What makes a memory?

These photos were taken on a trip where I was woken up twice in the night by spiders crawling all over me, sprayed with scorpions, and had my neck slammed on a concrete ramp.

It’s not that I don’t appreciate the experience. Sometimes the beauty could be more obvious. I may not remember fondly when Isla nearly fell down the escalator at the airport or when we called San Jose’s hospital because the barfing was too persistent.

After a night of mezcal, Scott said: “We’re afraid to see what is possible and break patterns. We begin tweaking and go down the rabbit hole of reasons “why not” to do something. As an expert tweaker outer, I already had a list of reasons why I would only make a trip such as this again once everyone understood not to speak in the shower. But I knew what he was saying.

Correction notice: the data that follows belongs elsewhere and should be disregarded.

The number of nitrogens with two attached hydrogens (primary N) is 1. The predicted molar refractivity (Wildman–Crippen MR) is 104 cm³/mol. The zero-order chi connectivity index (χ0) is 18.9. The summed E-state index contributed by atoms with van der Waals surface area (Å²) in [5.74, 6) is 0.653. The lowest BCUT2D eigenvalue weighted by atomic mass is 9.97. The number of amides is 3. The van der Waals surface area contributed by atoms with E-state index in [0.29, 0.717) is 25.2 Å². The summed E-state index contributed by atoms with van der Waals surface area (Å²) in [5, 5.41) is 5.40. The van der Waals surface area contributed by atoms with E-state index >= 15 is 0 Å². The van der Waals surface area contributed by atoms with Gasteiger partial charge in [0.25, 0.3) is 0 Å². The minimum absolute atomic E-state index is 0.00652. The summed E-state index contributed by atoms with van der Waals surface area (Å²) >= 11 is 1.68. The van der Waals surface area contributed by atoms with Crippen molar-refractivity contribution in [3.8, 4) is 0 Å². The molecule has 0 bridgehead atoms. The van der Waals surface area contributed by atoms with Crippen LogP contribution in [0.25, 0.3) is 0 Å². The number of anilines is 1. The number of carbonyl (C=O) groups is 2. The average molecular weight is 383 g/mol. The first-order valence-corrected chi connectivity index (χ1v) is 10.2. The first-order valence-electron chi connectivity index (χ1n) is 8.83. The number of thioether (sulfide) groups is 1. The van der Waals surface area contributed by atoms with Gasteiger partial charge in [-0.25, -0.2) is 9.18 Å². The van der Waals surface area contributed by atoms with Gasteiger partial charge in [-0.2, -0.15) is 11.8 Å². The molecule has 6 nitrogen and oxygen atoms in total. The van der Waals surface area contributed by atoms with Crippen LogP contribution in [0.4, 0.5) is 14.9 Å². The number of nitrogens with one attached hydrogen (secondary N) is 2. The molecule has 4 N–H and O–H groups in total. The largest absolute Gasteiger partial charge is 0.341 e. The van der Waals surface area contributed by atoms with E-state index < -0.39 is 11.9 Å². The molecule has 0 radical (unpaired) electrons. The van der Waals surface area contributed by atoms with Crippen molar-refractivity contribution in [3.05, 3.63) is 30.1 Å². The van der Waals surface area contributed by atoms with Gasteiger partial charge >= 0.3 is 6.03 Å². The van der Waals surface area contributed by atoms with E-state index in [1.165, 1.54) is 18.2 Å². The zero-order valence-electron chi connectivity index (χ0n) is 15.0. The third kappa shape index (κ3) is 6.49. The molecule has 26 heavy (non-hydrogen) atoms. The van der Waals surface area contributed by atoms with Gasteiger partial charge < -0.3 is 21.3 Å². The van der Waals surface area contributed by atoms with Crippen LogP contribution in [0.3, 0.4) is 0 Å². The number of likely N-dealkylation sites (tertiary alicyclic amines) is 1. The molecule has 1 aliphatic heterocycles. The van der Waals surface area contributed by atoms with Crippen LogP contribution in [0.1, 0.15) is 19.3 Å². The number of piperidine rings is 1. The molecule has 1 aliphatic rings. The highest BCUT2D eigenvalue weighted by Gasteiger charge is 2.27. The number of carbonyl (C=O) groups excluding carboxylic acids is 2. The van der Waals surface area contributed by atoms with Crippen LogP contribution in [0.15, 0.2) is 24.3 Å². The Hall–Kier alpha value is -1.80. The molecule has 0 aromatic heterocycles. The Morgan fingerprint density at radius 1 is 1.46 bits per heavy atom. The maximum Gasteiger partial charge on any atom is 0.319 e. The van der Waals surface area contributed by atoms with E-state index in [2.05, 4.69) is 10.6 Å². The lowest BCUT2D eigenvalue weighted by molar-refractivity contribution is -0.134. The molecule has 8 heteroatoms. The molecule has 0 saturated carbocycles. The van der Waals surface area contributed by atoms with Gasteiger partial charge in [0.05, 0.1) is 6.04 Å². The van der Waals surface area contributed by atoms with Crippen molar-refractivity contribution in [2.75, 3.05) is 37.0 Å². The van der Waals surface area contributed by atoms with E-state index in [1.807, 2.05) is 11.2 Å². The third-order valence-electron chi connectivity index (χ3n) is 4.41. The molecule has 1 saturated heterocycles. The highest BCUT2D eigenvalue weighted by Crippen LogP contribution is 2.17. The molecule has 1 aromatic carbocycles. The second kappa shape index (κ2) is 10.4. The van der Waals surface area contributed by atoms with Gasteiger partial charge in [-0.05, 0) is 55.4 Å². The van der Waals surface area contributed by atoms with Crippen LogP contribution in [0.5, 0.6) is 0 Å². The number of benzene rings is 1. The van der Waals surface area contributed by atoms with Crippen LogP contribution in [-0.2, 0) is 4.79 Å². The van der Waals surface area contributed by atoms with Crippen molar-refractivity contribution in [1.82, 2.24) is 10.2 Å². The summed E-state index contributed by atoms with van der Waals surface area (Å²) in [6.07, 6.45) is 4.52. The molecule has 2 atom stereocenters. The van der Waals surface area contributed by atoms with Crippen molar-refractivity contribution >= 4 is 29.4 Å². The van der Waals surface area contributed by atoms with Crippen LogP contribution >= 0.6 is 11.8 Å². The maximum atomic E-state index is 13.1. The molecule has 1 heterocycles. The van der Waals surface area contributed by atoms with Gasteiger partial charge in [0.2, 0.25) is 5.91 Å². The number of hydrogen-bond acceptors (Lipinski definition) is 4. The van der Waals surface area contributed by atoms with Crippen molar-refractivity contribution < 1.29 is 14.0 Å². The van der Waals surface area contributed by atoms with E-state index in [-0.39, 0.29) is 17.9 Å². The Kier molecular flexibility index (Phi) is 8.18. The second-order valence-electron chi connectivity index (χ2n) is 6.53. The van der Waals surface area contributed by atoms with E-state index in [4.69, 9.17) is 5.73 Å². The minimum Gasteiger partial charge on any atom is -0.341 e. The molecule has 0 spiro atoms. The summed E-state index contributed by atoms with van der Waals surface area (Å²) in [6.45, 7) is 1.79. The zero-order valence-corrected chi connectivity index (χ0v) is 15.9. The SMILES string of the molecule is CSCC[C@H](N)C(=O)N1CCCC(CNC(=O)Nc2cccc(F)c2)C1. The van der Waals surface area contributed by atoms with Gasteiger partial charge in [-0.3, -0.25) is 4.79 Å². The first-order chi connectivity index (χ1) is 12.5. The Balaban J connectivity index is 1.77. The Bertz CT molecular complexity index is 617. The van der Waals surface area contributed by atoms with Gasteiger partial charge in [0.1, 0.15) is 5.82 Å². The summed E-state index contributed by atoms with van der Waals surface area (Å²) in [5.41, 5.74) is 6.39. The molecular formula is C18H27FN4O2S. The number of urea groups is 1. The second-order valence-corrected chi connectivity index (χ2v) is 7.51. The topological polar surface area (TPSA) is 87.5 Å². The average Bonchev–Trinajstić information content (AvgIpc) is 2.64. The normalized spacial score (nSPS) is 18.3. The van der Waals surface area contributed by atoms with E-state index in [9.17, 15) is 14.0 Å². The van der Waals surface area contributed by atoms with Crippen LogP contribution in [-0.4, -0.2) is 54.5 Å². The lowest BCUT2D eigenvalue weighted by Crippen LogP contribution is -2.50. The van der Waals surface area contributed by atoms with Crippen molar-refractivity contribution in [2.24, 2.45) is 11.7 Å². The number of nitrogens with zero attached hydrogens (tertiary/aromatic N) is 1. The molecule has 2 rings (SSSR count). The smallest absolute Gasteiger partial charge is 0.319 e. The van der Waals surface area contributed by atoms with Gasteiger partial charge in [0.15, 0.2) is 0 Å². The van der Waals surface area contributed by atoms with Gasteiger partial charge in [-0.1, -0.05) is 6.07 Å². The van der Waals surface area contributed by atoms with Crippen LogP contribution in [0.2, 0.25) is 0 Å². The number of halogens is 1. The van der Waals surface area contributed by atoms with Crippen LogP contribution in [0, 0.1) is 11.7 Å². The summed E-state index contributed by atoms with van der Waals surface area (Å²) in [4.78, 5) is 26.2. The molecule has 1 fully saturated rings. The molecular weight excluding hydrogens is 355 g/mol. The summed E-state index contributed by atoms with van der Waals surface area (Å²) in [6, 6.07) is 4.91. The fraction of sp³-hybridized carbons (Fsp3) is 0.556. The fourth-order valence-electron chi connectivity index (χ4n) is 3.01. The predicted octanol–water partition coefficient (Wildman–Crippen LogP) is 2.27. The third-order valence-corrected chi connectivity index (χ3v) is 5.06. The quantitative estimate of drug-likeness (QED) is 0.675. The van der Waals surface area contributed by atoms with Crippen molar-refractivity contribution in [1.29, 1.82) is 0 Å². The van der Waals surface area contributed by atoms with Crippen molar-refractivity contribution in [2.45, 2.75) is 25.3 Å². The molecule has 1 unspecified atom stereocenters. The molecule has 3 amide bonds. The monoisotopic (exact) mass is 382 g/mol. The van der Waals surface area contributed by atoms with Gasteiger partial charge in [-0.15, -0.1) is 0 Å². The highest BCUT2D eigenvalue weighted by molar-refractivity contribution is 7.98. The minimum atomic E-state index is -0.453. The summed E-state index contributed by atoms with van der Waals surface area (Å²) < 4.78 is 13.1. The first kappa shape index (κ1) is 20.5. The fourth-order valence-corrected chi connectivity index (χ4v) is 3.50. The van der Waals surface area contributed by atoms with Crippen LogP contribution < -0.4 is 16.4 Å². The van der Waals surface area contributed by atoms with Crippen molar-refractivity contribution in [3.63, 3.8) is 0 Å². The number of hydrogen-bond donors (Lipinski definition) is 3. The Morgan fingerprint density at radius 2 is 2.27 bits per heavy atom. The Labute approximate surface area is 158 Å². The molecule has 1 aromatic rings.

The trip has made me wonder, “Who are you without the comforts at home?” That’s an interesting question (even if I answer that, I am a bit more delirious and have wild eyes). I’m getting closer to the person that 80-year-old me will remember. Someone adventurous enough to take a group of toddlers on an airplane for a desert swell.

Children will find the desert a sensory delights museum. They were resurfacing from the bottom of the ocean. The ocean’s critters are something that your air-conditioned house could never support.

With its rugged beauty and unpaved roads, Baja reminded me that we could all be accessible just by being.

I want to point out that traveling with young children is not impossible. One day, these maniac children will be travelers themselves. They’ll use their experiences with their families to inspire their travels.

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